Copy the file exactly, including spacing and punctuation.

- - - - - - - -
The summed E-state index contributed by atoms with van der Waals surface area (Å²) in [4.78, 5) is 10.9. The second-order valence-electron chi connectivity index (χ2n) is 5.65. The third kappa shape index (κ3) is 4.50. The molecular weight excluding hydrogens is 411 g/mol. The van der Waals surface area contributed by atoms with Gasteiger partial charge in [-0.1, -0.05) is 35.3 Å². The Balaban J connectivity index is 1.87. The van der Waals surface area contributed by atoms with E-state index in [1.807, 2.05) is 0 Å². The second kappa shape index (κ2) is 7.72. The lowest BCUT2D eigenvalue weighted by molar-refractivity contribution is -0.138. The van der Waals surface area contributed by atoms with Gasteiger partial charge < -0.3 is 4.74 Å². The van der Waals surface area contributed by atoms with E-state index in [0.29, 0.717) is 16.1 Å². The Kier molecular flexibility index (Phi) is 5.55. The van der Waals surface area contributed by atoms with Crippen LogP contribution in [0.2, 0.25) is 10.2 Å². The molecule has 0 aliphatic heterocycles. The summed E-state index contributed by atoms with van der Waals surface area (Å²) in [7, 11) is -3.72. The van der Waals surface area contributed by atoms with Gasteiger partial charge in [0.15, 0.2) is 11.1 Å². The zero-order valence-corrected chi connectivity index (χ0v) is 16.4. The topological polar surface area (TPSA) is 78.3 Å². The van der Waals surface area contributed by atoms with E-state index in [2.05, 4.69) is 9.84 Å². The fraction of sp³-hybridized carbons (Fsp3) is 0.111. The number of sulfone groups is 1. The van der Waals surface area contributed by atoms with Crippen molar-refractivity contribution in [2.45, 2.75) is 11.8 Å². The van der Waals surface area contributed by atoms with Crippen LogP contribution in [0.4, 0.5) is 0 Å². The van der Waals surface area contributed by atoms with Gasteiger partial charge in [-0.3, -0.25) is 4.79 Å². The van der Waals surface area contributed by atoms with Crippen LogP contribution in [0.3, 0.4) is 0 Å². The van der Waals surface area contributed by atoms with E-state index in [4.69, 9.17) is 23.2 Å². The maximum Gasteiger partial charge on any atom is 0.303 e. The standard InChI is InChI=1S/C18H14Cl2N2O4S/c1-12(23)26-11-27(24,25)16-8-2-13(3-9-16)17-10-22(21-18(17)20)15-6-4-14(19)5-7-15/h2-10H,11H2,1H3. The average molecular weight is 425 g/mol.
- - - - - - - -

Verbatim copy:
The summed E-state index contributed by atoms with van der Waals surface area (Å²) in [4.78, 5) is 10.9. The second-order valence-electron chi connectivity index (χ2n) is 5.65. The third kappa shape index (κ3) is 4.50. The molecular weight excluding hydrogens is 411 g/mol. The van der Waals surface area contributed by atoms with Gasteiger partial charge in [-0.1, -0.05) is 35.3 Å². The Balaban J connectivity index is 1.87. The van der Waals surface area contributed by atoms with E-state index in [1.807, 2.05) is 0 Å². The second kappa shape index (κ2) is 7.72. The lowest BCUT2D eigenvalue weighted by molar-refractivity contribution is -0.138. The van der Waals surface area contributed by atoms with Gasteiger partial charge < -0.3 is 4.74 Å². The van der Waals surface area contributed by atoms with E-state index in [0.29, 0.717) is 16.1 Å². The Kier molecular flexibility index (Phi) is 5.55. The van der Waals surface area contributed by atoms with Crippen LogP contribution in [0.2, 0.25) is 10.2 Å². The molecule has 0 aliphatic heterocycles. The summed E-state index contributed by atoms with van der Waals surface area (Å²) in [7, 11) is -3.72. The van der Waals surface area contributed by atoms with Gasteiger partial charge in [0.15, 0.2) is 11.1 Å². The zero-order valence-corrected chi connectivity index (χ0v) is 16.4. The topological polar surface area (TPSA) is 78.3 Å². The van der Waals surface area contributed by atoms with E-state index in [2.05, 4.69) is 9.84 Å². The fraction of sp³-hybridized carbons (Fsp3) is 0.111. The number of sulfone groups is 1. The van der Waals surface area contributed by atoms with Crippen molar-refractivity contribution in [2.45, 2.75) is 11.8 Å². The van der Waals surface area contributed by atoms with Crippen LogP contribution in [0.4, 0.5) is 0 Å². The van der Waals surface area contributed by atoms with Gasteiger partial charge in [-0.3, -0.25) is 4.79 Å². The van der Waals surface area contributed by atoms with Crippen LogP contribution in [0.3, 0.4) is 0 Å². The van der Waals surface area contributed by atoms with E-state index in [4.69, 9.17) is 23.2 Å². The maximum Gasteiger partial charge on any atom is 0.303 e. The standard InChI is InChI=1S/C18H14Cl2N2O4S/c1-12(23)26-11-27(24,25)16-8-2-13(3-9-16)17-10-22(21-18(17)20)15-6-4-14(19)5-7-15/h2-10H,11H2,1H3. The average molecular weight is 425 g/mol.